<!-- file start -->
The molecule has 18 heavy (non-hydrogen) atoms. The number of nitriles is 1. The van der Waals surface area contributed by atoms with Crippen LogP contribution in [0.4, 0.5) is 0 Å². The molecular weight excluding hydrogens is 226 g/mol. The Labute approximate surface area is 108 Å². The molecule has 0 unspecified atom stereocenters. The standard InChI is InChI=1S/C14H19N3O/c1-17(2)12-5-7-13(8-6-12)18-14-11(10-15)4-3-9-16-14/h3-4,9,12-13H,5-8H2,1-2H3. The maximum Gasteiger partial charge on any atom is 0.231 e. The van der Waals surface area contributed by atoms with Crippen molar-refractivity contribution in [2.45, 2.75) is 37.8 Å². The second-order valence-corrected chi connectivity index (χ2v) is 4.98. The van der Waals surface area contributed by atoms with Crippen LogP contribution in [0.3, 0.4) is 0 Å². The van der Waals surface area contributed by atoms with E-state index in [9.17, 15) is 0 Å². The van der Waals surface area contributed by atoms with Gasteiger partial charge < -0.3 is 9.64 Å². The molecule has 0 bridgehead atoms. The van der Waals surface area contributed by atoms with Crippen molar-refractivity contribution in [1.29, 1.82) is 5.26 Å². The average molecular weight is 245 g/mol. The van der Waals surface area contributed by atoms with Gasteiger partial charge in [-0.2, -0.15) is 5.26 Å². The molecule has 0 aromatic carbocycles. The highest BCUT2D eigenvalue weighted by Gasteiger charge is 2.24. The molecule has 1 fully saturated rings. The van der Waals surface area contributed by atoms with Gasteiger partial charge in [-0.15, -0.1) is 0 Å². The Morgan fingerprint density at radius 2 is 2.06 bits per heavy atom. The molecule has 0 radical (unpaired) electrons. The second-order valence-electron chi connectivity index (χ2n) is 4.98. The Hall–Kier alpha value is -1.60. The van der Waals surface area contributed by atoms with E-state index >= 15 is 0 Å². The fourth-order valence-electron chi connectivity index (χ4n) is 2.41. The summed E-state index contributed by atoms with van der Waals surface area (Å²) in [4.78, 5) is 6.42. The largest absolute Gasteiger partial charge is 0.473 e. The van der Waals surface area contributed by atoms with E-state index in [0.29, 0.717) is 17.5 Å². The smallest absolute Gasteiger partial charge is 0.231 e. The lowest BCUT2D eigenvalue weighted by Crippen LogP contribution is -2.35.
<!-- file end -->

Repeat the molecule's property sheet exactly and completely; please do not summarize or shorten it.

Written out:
The molecule has 18 heavy (non-hydrogen) atoms. The number of nitriles is 1. The van der Waals surface area contributed by atoms with Crippen LogP contribution in [0.4, 0.5) is 0 Å². The molecular weight excluding hydrogens is 226 g/mol. The Labute approximate surface area is 108 Å². The molecule has 0 unspecified atom stereocenters. The standard InChI is InChI=1S/C14H19N3O/c1-17(2)12-5-7-13(8-6-12)18-14-11(10-15)4-3-9-16-14/h3-4,9,12-13H,5-8H2,1-2H3. The maximum Gasteiger partial charge on any atom is 0.231 e. The van der Waals surface area contributed by atoms with Crippen molar-refractivity contribution in [2.45, 2.75) is 37.8 Å². The second-order valence-corrected chi connectivity index (χ2v) is 4.98. The van der Waals surface area contributed by atoms with Crippen LogP contribution in [0.3, 0.4) is 0 Å². The van der Waals surface area contributed by atoms with E-state index in [9.17, 15) is 0 Å². The van der Waals surface area contributed by atoms with Gasteiger partial charge < -0.3 is 9.64 Å². The molecule has 0 bridgehead atoms. The van der Waals surface area contributed by atoms with Crippen molar-refractivity contribution in [1.29, 1.82) is 5.26 Å². The average molecular weight is 245 g/mol. The van der Waals surface area contributed by atoms with Gasteiger partial charge in [-0.2, -0.15) is 5.26 Å². The molecule has 0 aromatic carbocycles. The highest BCUT2D eigenvalue weighted by Gasteiger charge is 2.24. The molecule has 1 fully saturated rings. The van der Waals surface area contributed by atoms with Gasteiger partial charge in [-0.15, -0.1) is 0 Å². The Morgan fingerprint density at radius 2 is 2.06 bits per heavy atom. The molecule has 0 radical (unpaired) electrons. The second-order valence-electron chi connectivity index (χ2n) is 4.98. The Hall–Kier alpha value is -1.60. The van der Waals surface area contributed by atoms with E-state index >= 15 is 0 Å². The fourth-order valence-electron chi connectivity index (χ4n) is 2.41. The summed E-state index contributed by atoms with van der Waals surface area (Å²) in [4.78, 5) is 6.42. The largest absolute Gasteiger partial charge is 0.473 e. The van der Waals surface area contributed by atoms with E-state index in [0.29, 0.717) is 17.5 Å². The smallest absolute Gasteiger partial charge is 0.231 e. The lowest BCUT2D eigenvalue weighted by Crippen LogP contribution is -2.35.